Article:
File photo. Photograph:( AFP )
The Fed now projects only two interest rate increases, down from three previously.
Tokyo led a rout of Asian shares Thursday, mirroring big losses on Wall Street after the Fed defied unprecedented pressure from Donald Trump and raised interest rates, sparking fears the move could choke economic growth.
The Nikkei plunged to a 15-month low as investors took fright over the pace of monetary tightening, with a slump triggered by the Dow's fall to its lowest level of 2018 gathering pace.
The US Federal Reserve raised rates for the fourth time this year - as expected - but markets reacted badly after chairman Jerome Powell said the bank would not shift course on reducing its balance sheet.
Investors had hoped for a less aggressive approach amid concern that global growth is slowing, but Powell played down the impact of recent market turmoil on the US economy.
"They think the Fed has completely misjudged the situation and now it's just a matter of just trying to find an exit while you can," said Kyle Rodda, a market analyst at IG Group in Melbourne.
"We're probably entering a stage now where markets have got it (in) their head that we're preparing for quite sustained downside going into 2019."
The Fed now projects only two interest rate increases, down from three previously, as it trimmed its forecast for US growth and inflation.
Stephen Innes, head of Asia-Pacific trade at OANDA, said the "Fed delivered a dovish hike, but clearly, there wasn't enough affirmation in the statement that the Fed was close to pausing or ending their interest rate hike cycle sooner than expected".
Some analysts were puzzled by investors' reaction.
Ray Attrill, strategist at National Australia Bank, said the post-Fed sentiment was "a bit surprising" given the bank stressed a "gradual" pace of rate hikes next year.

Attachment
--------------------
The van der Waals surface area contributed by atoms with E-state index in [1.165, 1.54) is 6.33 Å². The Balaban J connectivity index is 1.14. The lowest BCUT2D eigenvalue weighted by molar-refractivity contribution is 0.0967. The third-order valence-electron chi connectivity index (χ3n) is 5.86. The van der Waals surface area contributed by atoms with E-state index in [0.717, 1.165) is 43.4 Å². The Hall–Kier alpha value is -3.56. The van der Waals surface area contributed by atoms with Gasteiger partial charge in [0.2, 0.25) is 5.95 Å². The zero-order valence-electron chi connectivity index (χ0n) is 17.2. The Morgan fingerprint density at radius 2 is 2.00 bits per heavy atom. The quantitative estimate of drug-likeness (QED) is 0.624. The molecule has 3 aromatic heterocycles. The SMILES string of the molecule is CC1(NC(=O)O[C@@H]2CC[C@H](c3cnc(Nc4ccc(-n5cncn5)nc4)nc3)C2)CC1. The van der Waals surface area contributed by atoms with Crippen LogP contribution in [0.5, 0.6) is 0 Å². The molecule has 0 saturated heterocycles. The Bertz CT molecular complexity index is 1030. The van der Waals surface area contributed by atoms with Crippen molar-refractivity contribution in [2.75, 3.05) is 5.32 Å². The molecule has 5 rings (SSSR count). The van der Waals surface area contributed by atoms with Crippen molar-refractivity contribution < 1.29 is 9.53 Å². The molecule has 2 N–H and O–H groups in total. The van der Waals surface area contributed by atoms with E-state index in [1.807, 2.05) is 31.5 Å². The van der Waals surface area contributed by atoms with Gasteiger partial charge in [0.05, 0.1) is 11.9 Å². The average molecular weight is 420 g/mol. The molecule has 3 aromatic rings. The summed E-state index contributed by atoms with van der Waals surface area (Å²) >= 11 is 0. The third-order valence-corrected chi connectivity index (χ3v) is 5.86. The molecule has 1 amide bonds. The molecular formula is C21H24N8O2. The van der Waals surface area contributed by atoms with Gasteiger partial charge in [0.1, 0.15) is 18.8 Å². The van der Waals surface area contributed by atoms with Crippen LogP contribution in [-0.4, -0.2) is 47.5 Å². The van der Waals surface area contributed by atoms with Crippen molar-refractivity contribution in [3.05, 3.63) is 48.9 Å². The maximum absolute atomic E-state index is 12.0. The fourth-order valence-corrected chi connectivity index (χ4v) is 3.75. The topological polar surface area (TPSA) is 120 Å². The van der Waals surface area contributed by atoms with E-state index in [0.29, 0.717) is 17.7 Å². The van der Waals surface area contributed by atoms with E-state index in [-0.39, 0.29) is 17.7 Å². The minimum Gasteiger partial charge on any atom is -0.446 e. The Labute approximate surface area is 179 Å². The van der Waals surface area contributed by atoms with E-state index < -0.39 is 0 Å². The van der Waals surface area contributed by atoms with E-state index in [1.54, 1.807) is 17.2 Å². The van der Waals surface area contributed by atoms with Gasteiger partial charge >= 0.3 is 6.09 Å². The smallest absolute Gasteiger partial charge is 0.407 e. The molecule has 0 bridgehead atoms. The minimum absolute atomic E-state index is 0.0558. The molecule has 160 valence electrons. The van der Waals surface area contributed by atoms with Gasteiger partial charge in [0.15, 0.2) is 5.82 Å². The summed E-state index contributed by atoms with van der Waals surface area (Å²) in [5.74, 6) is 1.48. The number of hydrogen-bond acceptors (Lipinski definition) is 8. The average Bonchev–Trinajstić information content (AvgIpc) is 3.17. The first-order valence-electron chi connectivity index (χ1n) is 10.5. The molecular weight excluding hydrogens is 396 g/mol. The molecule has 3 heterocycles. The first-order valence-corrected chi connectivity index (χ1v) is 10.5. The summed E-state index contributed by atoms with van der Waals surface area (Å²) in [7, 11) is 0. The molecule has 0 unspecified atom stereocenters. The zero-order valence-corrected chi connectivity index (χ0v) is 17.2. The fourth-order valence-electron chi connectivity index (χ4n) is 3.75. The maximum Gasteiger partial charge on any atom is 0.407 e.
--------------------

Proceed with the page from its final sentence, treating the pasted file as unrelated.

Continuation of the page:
But the spillover from the rate hike continued to rattle investors in Asia Thursday, deepening concern over global growth prospects which are already facing headwinds from President Trump's trade war with Beijing, a slowing Chinese economy, and potential turmoil from Britain quitting the European Union.
Japanese stocks were given little support by the Bank of Japan, which left rates unchanged with the threat of trade protectionism and slowing global growth casting a pall over the export-dependent economy.
A strong yen also put downward pressure on stocks, with the dollar falling below 112 yen.
Nissan dropped more than two per cent after a Japanese court rejected prosecutors' request to extend the detention of former Nissan chairman Carlos Ghosn after his arrest for financial misconduct.
Shanghai was down more than 0.5 per cent, even after the People's Bank of China said it would supply lower-cost liquidity for up to three years to banks willing to lend more to small companies, as policymakers aim to shore up the flagging economy.
Sydney closed more than one per cent lower while Hong Kong was also down in afternoon trade.
Wednesday's quarter-point hike in the US came after Trump repeatedly demanded on Twitter the bank hold rates, in what was regarded as the most public assault on the Fed's independence in decades.
The US president has cited the dollar's strength as a reason the Fed should stop raising interest rates because higher rates tend to attract foreign capital to a currency.
Both oil contracts slid Thursday, reversing strong gains from a day earlier on concerns about growth and US oversupply, and tracking equity losses.
A smaller than expected fall in US crude stockpiles added to supply glut fears triggered earlier this week by forecasts of increasing shale oil production.
Traders are also wary of prospects of softening global growth.
"A tepid global economic growth outlook also weighed on oil prices as the demand for energy is probably going to remain subdued," said Margaret Yang Yan, from CMC Markets in Singapore.